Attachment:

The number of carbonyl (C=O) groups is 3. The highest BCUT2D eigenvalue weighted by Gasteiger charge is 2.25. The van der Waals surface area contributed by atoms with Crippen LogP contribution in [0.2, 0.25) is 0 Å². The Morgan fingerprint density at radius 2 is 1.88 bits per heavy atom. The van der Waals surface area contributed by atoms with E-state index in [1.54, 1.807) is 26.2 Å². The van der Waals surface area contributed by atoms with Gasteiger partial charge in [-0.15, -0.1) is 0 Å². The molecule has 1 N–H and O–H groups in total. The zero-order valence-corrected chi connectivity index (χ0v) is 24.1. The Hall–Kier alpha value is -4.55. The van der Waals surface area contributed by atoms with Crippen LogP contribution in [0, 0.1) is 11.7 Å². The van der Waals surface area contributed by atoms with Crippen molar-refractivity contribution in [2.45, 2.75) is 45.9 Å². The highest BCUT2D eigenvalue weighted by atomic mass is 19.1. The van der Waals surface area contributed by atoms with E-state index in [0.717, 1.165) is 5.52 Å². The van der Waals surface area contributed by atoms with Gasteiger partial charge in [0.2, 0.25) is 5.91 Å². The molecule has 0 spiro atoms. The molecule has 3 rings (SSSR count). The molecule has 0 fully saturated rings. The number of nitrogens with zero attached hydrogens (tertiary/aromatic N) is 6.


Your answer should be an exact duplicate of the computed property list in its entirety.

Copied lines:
The number of carbonyl (C=O) groups is 3. The highest BCUT2D eigenvalue weighted by Gasteiger charge is 2.25. The van der Waals surface area contributed by atoms with Crippen LogP contribution in [0.2, 0.25) is 0 Å². The Morgan fingerprint density at radius 2 is 1.88 bits per heavy atom. The van der Waals surface area contributed by atoms with E-state index in [1.54, 1.807) is 26.2 Å². The van der Waals surface area contributed by atoms with Gasteiger partial charge in [-0.15, -0.1) is 0 Å². The molecule has 1 N–H and O–H groups in total. The zero-order valence-corrected chi connectivity index (χ0v) is 24.1. The Hall–Kier alpha value is -4.55. The van der Waals surface area contributed by atoms with Crippen LogP contribution in [0, 0.1) is 11.7 Å². The van der Waals surface area contributed by atoms with Crippen molar-refractivity contribution in [2.45, 2.75) is 45.9 Å². The highest BCUT2D eigenvalue weighted by atomic mass is 19.1. The van der Waals surface area contributed by atoms with E-state index in [0.717, 1.165) is 5.52 Å². The van der Waals surface area contributed by atoms with Gasteiger partial charge in [0.2, 0.25) is 5.91 Å². The molecule has 0 spiro atoms. The molecule has 3 rings (SSSR count). The molecule has 0 fully saturated rings. The number of nitrogens with zero attached hydrogens (tertiary/aromatic N) is 6.